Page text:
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This week there is a new critical alert that requires the mission-critical community’s immediate attention.
Apple announced that it has learned of three zero-day vulnerabilities affecting its iOS (formerly iPhone operating system). One of the vulnerabilities (CVE-2021-1782) affects the system kernel, allowing for privilege escalation; the other two (CVE-2021-1870, CVE-2021-1871) are present within the system’s WebKit Safari browser, allowing for remote code execution (RCE). According to Apple, all vulnerabilities have been patched in iOS 14.4.
What is the Threat?
Apple iOS devices utilizing iOS 14.3 and earlier are susceptible to three zero-day vulnerabilities, which have been patched in iOS 14.4. The vulnerabilities are believed to be part of the same exploit chain, which is initiated by users navigating to a malicious site, which the exploits the two WebKit RCE vulnerabilities. After the initial WebKit exploit, cyberattackers could exploit a kernel vulnerability to escalate privileges, execute system-level code, and compromise the device’s operating system. It also is important to note that Apple believes these vulnerabilities have been exploited in the wild by cyberattackers.
Why is this Noteworthy?
These three vulnerabilities are significant because they are present across iOS devices running iOS 14.3 and below, and are believed to have been exploited in the wild. The potential result of a successful exploit being a complete system kernel compromise also highlights these vulnerabilities as being important to address. These vulnerabilities come after Apple’s November 2020 release of the iOS 14 update—an update specializing in security—and after three additional patches in December 2020 to address zero-day vulnerabilities, which originally were discovered by one of Google’s security teams.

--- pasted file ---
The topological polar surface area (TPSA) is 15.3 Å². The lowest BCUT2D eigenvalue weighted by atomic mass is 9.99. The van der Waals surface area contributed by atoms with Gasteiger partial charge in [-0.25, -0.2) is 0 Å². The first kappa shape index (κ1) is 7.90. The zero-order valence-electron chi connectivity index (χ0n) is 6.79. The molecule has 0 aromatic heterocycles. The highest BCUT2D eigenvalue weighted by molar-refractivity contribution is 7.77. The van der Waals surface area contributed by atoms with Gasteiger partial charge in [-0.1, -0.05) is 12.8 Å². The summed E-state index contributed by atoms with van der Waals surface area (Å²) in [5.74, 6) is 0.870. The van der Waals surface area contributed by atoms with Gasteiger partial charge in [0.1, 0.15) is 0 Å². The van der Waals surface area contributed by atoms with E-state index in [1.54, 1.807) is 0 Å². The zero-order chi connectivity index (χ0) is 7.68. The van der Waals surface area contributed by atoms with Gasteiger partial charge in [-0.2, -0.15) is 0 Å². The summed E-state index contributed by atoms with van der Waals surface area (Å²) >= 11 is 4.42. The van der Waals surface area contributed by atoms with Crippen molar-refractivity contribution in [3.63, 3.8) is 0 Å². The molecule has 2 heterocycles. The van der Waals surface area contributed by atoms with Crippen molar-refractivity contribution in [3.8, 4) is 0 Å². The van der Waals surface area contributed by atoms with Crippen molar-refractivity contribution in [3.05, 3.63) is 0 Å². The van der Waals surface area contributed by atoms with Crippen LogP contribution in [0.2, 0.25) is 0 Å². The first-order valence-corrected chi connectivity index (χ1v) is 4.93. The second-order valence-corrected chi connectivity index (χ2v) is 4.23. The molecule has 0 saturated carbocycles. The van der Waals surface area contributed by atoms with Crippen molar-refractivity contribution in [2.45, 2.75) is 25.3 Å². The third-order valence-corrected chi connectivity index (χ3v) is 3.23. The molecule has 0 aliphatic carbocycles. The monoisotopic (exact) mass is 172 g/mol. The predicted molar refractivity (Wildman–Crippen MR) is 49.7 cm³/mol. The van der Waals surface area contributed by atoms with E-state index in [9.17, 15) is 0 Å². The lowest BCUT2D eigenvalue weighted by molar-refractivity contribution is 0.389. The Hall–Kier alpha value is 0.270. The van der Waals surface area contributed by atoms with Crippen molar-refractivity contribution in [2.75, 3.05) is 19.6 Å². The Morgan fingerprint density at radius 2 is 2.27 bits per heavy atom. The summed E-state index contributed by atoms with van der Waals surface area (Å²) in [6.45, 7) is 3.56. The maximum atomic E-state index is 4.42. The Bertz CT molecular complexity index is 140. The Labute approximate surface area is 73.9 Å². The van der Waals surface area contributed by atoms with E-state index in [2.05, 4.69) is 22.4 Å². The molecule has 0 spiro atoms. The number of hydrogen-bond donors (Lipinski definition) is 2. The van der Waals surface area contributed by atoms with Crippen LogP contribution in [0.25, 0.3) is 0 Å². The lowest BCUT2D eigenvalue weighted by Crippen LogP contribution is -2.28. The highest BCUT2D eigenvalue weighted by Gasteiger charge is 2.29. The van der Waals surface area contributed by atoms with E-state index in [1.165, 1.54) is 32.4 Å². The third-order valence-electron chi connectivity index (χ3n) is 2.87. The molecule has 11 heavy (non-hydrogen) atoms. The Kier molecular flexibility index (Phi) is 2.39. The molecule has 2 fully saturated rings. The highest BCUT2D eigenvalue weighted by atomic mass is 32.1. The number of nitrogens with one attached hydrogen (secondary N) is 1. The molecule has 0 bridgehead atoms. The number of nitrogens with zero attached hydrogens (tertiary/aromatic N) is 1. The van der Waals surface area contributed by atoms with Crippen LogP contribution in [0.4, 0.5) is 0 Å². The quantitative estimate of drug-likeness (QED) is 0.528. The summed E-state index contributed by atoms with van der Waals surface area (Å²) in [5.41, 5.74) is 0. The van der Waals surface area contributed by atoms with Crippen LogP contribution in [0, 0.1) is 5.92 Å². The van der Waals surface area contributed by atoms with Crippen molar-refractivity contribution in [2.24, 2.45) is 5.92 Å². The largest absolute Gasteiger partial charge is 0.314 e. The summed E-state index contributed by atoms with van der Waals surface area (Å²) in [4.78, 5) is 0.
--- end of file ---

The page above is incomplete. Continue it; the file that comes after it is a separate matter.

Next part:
What is the Exposure?
Because these zero-day vulnerabilities only been patched in Apple’s iOS 14.4, any device running iOS 14.3 and earlier is susceptible to being exploited. When exploited, a cyberattacker could compromise the iOS at the kernel level, elevate user privileges, and execute system-level code remotely from the device.
What are the Recommendations?
The current recommendation to address these vulnerabilities is to update any affected Apple devices to iOS version 14.4.
Mike Beagles has specialized experience with supporting mission critical communications agencies by providing technical expertise, strategic IT planning, and architecting both on-prem and shared systems for new and innovative technologies as well as legacy solutions. He currently manages the platform and suite of tools used to deliver MCP network and cybersecurity monitoring to our clientele.